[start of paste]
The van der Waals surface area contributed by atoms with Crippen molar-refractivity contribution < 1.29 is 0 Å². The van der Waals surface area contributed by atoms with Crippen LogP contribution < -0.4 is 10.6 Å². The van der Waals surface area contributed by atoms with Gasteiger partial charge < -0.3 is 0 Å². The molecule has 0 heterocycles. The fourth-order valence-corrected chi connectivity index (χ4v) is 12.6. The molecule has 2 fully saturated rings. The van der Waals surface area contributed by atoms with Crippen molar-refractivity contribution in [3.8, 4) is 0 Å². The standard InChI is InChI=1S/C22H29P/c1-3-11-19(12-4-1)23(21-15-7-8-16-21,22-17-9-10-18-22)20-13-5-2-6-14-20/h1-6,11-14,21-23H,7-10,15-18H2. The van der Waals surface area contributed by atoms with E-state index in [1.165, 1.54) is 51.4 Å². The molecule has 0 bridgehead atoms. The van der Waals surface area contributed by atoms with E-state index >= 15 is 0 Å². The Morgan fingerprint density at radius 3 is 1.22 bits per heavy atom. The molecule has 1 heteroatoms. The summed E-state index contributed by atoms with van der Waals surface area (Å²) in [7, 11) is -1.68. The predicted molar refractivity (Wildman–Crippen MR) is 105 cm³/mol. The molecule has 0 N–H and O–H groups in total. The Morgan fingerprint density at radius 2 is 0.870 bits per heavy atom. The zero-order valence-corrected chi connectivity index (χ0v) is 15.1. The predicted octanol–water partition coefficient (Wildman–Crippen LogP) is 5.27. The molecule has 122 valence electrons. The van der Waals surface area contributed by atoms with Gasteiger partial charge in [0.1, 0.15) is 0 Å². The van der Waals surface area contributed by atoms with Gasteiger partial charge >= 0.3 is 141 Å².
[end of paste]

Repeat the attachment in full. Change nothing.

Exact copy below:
The van der Waals surface area contributed by atoms with Crippen molar-refractivity contribution < 1.29 is 0 Å². The van der Waals surface area contributed by atoms with Crippen LogP contribution < -0.4 is 10.6 Å². The van der Waals surface area contributed by atoms with Gasteiger partial charge < -0.3 is 0 Å². The molecule has 0 heterocycles. The fourth-order valence-corrected chi connectivity index (χ4v) is 12.6. The molecule has 2 fully saturated rings. The van der Waals surface area contributed by atoms with Crippen molar-refractivity contribution in [3.8, 4) is 0 Å². The standard InChI is InChI=1S/C22H29P/c1-3-11-19(12-4-1)23(21-15-7-8-16-21,22-17-9-10-18-22)20-13-5-2-6-14-20/h1-6,11-14,21-23H,7-10,15-18H2. The van der Waals surface area contributed by atoms with E-state index in [1.165, 1.54) is 51.4 Å². The molecule has 0 bridgehead atoms. The van der Waals surface area contributed by atoms with E-state index >= 15 is 0 Å². The Morgan fingerprint density at radius 3 is 1.22 bits per heavy atom. The molecule has 1 heteroatoms. The summed E-state index contributed by atoms with van der Waals surface area (Å²) in [7, 11) is -1.68. The predicted molar refractivity (Wildman–Crippen MR) is 105 cm³/mol. The molecule has 0 N–H and O–H groups in total. The Morgan fingerprint density at radius 2 is 0.870 bits per heavy atom. The zero-order valence-corrected chi connectivity index (χ0v) is 15.1. The predicted octanol–water partition coefficient (Wildman–Crippen LogP) is 5.27. The molecule has 122 valence electrons. The van der Waals surface area contributed by atoms with Gasteiger partial charge in [0.1, 0.15) is 0 Å². The van der Waals surface area contributed by atoms with Gasteiger partial charge >= 0.3 is 141 Å².